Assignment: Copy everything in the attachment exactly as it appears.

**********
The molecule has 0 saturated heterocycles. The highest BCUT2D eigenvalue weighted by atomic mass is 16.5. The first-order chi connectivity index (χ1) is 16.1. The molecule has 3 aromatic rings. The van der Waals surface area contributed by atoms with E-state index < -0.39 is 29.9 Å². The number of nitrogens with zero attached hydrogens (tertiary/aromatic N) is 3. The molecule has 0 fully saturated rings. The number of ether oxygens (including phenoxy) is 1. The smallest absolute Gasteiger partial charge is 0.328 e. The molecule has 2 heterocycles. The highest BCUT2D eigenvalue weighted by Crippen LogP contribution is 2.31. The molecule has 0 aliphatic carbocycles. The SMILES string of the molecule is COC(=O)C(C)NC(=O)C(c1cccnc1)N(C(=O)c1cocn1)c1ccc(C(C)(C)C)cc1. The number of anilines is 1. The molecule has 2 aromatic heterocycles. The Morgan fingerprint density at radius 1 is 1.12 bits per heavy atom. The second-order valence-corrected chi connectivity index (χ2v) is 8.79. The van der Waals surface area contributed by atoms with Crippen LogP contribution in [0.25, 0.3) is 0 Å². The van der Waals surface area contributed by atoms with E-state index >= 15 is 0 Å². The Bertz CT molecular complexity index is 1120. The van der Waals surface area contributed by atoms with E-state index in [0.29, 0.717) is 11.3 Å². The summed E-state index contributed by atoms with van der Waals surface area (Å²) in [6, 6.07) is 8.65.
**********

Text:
The molecule has 0 saturated heterocycles. The highest BCUT2D eigenvalue weighted by atomic mass is 16.5. The first-order chi connectivity index (χ1) is 16.1. The molecule has 3 aromatic rings. The van der Waals surface area contributed by atoms with E-state index < -0.39 is 29.9 Å². The number of nitrogens with zero attached hydrogens (tertiary/aromatic N) is 3. The molecule has 0 fully saturated rings. The number of ether oxygens (including phenoxy) is 1. The smallest absolute Gasteiger partial charge is 0.328 e. The molecule has 2 heterocycles. The highest BCUT2D eigenvalue weighted by Crippen LogP contribution is 2.31. The molecule has 0 aliphatic carbocycles. The SMILES string of the molecule is COC(=O)C(C)NC(=O)C(c1cccnc1)N(C(=O)c1cocn1)c1ccc(C(C)(C)C)cc1. The number of anilines is 1. The molecule has 2 aromatic heterocycles. The Morgan fingerprint density at radius 1 is 1.12 bits per heavy atom. The second-order valence-corrected chi connectivity index (χ2v) is 8.79. The van der Waals surface area contributed by atoms with Crippen LogP contribution in [0.25, 0.3) is 0 Å². The van der Waals surface area contributed by atoms with E-state index >= 15 is 0 Å². The Bertz CT molecular complexity index is 1120. The van der Waals surface area contributed by atoms with E-state index in [0.29, 0.717) is 11.3 Å². The summed E-state index contributed by atoms with van der Waals surface area (Å²) in [6, 6.07) is 8.65.